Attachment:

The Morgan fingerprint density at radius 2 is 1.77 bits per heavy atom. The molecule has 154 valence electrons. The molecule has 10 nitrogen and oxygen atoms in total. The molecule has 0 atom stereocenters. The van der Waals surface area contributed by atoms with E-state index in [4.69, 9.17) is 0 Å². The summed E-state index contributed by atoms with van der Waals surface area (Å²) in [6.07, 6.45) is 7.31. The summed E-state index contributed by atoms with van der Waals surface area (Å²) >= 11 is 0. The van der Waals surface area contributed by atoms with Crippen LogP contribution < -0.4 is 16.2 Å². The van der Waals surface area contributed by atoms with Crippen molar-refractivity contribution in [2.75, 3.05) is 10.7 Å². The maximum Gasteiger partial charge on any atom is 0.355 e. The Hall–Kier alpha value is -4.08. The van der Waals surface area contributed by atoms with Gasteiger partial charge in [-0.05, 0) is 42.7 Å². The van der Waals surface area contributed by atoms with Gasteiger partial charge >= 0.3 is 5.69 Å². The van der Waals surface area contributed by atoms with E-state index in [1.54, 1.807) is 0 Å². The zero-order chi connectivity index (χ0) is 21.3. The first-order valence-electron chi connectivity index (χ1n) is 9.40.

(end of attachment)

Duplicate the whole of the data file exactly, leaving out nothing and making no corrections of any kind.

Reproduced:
The Morgan fingerprint density at radius 2 is 1.77 bits per heavy atom. The molecule has 154 valence electrons. The molecule has 10 nitrogen and oxygen atoms in total. The molecule has 0 atom stereocenters. The van der Waals surface area contributed by atoms with E-state index in [4.69, 9.17) is 0 Å². The summed E-state index contributed by atoms with van der Waals surface area (Å²) in [6.07, 6.45) is 7.31. The summed E-state index contributed by atoms with van der Waals surface area (Å²) >= 11 is 0. The van der Waals surface area contributed by atoms with Crippen LogP contribution < -0.4 is 16.2 Å². The van der Waals surface area contributed by atoms with Crippen molar-refractivity contribution in [2.75, 3.05) is 10.7 Å². The maximum Gasteiger partial charge on any atom is 0.355 e. The Hall–Kier alpha value is -4.08. The van der Waals surface area contributed by atoms with Gasteiger partial charge in [-0.05, 0) is 42.7 Å². The van der Waals surface area contributed by atoms with Gasteiger partial charge >= 0.3 is 5.69 Å². The van der Waals surface area contributed by atoms with E-state index in [1.54, 1.807) is 0 Å². The zero-order chi connectivity index (χ0) is 21.3. The first-order valence-electron chi connectivity index (χ1n) is 9.40.